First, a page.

Την άποψη ότι ο Πατριάρχης Μόσχας Κύριλλος είναι καλύτερα να παραιτηθεί παρά να υποστηρίζει τον πόλεμο, εξέφρασε ο Οικουμενικός Πατριάρχης κ. Βαρθολομαίος, σε συνέντευξή του στο The Pillar.
Ο Οικουμενικός Πατριάρχης στη συνέντευξη που παραχώρησε με αφορμή την επίσκεψη που πραγματοποιεί αυτές τις ημέρες στην Αρχιεπισκοπή Θυατείρων, επέκρινε τον Πατριάρχη Κύριλλο για τη στάση του Πατριαρχείου Μόσχας σχετικά με την ολική εισβολή της Ρωσίας στη γείτονά της.
Ο πνευματικός ηγέτης περίπου 300 εκατομμυρίων Ορθοδόξων Χριστιανών σε όλο τον κόσμο ανέφερε ότι ο συνεχιζόμενος πόλεμος μεταξύ ορθοδόξων μαχητών σε μεγάλο βαθμό της Ανατολής τον είχε «βαρύνει πολύ».
«Αυτό που είναι ακόμα πιο οδυνηρό για εμάς είναι το γεγονός ότι το Πατριαρχείο της Μόσχας έχει φτάσει στο επίπεδο να υποτάσσεται στις πολιτικές φιλοδοξίες της Ρωσικής Ομοσπονδίας, υποστηρίζοντας και φαινομενικά ευλογώντας αυτή τη σκληρή εισβολή και την αδικαιολόγητη αιματοχυσία», τόνισε χαρακτηριστικά ο κ. Βαρθολομαίος.
«Έχουμε επανειλημμένα καταδικάσει την επιθετικότητα και τη βία, όπως θερμά και αδελφικά απευθύναμε έκκληση στον Πατριάρχη Μόσχας να διαχωρίσει τον εαυτό του από τα πολιτικά εγκλήματα, ακόμα κι αν αυτό σημαίνει να παραιτηθεί από τον θρόνο του» ανέφερε.
Ο Οικουμενικός Πατριάρχης, στο παρελθόν είχε ζητήσει να παραιτηθεί ο Πατριάρχης Κύριλλος ως ένδειξη διαμαρτυρίας για την απόφαση του Ρώσου προέδρου Βλαντιμίρ Πούτιν να εντείνει τον πόλεμο στην Ουκρανία, ο οποίος χρονολογείται από το 2014.
Σε συνέντευξή του στη ΕΡΤ τον περασμένο Μάιο, ο Οικουμενικός Πατριάρχης είπε ότι, παρά τις πρόσφατες διαφορές μεταξύ Μόσχας και Κωνσταντινούπολης, «θα περίμενε ακόμη από τον αδελφό μας, τον Μακαριώτατο [Πατριάρχη] Κύριλλο, κατά τη διάρκεια αυτής της κρίσιμης και ιστορικής στιγμής, να σταθεί στο ύψος των περιστάσεων, να θυσιάσει τον θρόνο του, αν χρειαστεί, και να πει στον Πούτιν, «κ. Πρόεδρε, δεν μπορώ να συμφωνήσω μαζί σου. Παραιτούμαι, φεύγω».
Ο Πατριάρχης Βαρθολομαίος αναφέρθηκε, επίσης, στην απόφαση της Μόσχας να διακόψει τους δεσμούς με το Οικουμενικό Πατριαρχείο μετά την έκδοση το 2019 του Τόμου Αυτοκεφαλίας για την αναγνώριση της ανεξαρτησίας της Ορθόδοξης Εκκλησίας της Ουκρανίας.
Τόνισε ότι «είναι αδιανόητο η Μητέρα Εκκλησία της Κωνσταντινούπολης να κόψει τους ιστορικούς πνευματικούς δεσμούς της με τον ευσεβή ρωσικό λαό».
«Με αυτό το πνεύμα», είπε, «ελπίζουμε ότι κάποια μέρα το Πατριαρχείο Μόσχας θα αναγνωρίσει επίσης ότι η ενότητα δεν επιβάλλεται με κυριαρχία, αλλά αγκαλιάζεται μόνο στην ελευθερία».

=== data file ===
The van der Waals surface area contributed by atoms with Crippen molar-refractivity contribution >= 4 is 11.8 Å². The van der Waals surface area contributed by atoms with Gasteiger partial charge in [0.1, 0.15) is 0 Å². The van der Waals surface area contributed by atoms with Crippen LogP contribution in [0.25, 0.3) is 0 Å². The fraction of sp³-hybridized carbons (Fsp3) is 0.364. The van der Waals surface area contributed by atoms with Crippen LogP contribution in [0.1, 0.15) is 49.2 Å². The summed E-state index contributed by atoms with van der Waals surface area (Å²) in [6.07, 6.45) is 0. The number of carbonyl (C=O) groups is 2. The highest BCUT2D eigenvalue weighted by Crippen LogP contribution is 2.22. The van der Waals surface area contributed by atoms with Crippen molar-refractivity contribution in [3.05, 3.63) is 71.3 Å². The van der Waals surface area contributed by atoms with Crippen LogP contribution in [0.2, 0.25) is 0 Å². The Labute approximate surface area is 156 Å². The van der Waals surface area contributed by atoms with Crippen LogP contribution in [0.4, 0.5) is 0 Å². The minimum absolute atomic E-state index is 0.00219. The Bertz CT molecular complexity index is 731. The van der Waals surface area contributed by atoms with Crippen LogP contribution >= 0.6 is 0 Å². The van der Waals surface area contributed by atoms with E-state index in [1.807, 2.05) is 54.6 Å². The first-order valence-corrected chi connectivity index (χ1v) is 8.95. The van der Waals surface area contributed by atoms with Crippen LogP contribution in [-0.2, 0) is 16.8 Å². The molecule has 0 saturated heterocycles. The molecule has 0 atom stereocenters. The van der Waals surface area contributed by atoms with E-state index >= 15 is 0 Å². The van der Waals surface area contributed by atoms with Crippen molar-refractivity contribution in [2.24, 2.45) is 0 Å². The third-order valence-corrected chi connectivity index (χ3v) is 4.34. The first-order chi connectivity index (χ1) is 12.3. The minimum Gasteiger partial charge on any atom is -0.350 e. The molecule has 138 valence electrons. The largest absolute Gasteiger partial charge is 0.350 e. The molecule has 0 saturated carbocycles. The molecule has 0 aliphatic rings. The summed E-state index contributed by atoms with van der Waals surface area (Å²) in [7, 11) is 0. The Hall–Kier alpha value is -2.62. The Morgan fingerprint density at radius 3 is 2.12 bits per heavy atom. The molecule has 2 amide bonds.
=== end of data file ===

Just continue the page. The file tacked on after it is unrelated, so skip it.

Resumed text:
The Ecumenical Patriarch of Constantinople has said that it would be better for the head of the Russian Orthodox Church to step down than offer support for the “cruel invasion” of Ukraine.
In an interview with The Pillar ahead of a visit to Britain on Friday, Ecumenical Patriarch Bartholomew lamented Patriarch Kirill of Moscow’s stance on Russia’s full-scale invasion of its neighbor.
The spiritual leader of an estimated 300 million Orthodox Christians worldwide indicated that the ongoing war between largely Eastern Orthodox combatants had “weighed heavily” on him.
“What is still more painful to us is the fact that the Patriarchate of Moscow has stooped to the level of submitting to political ambitions of the Russian Federation, even endorsing and seemingly blessing this cruel invasion and unjustifiable bloodshed,” he told The Pillar.
“We have repeatedly condemned the aggression and violence, just as we have fervently and fraternally appealed to the Patriarch of Moscow that he separate himself from political crimes, even if it means stepping down from his throne.”
The Ecumenical Patriarch, the leader of the world’s second-largest Christian communion, denounced the full-scale Russian invasion after it began on Feb. 24 and visited Ukrainian refugees in Poland in March.
He has previously called for Patriarch Kirill to resign in protest at Russian President Vladimir Putin’s decision to intensify the war in Ukraine, which dates back to 2014.
In a May interview, the Ecumenical Patriarch said that, despite recent differences between Moscow and Constantinople, he “would have still expected our brother, His Beatitude [Patriarch] Kirill, during this crucial and historical moment, to rise to the occasion, to sacrifice his throne, if necessary, and to tell Putin, ‘Mr. President, I cannot agree with you; I resign, I’m leaving.’”
Bartholomew emphasized to The Pillar that since that call, he continued to hope that the difficulties between Moscow and Constantinople would be resolved.
He referred to Moscow’s decision to sever ties with the Ecumenical Patriarchate after he issued a decree in 2019 recognizing the Orthodox Church of Ukraine’s independence.
He stressed it was unthinkable for the Ecumenical Patriarchate to respond in kind, “because it is unimaginable for the Mother Church of Constantinople to cut off its historical spiritual ties with the pious Russian people.”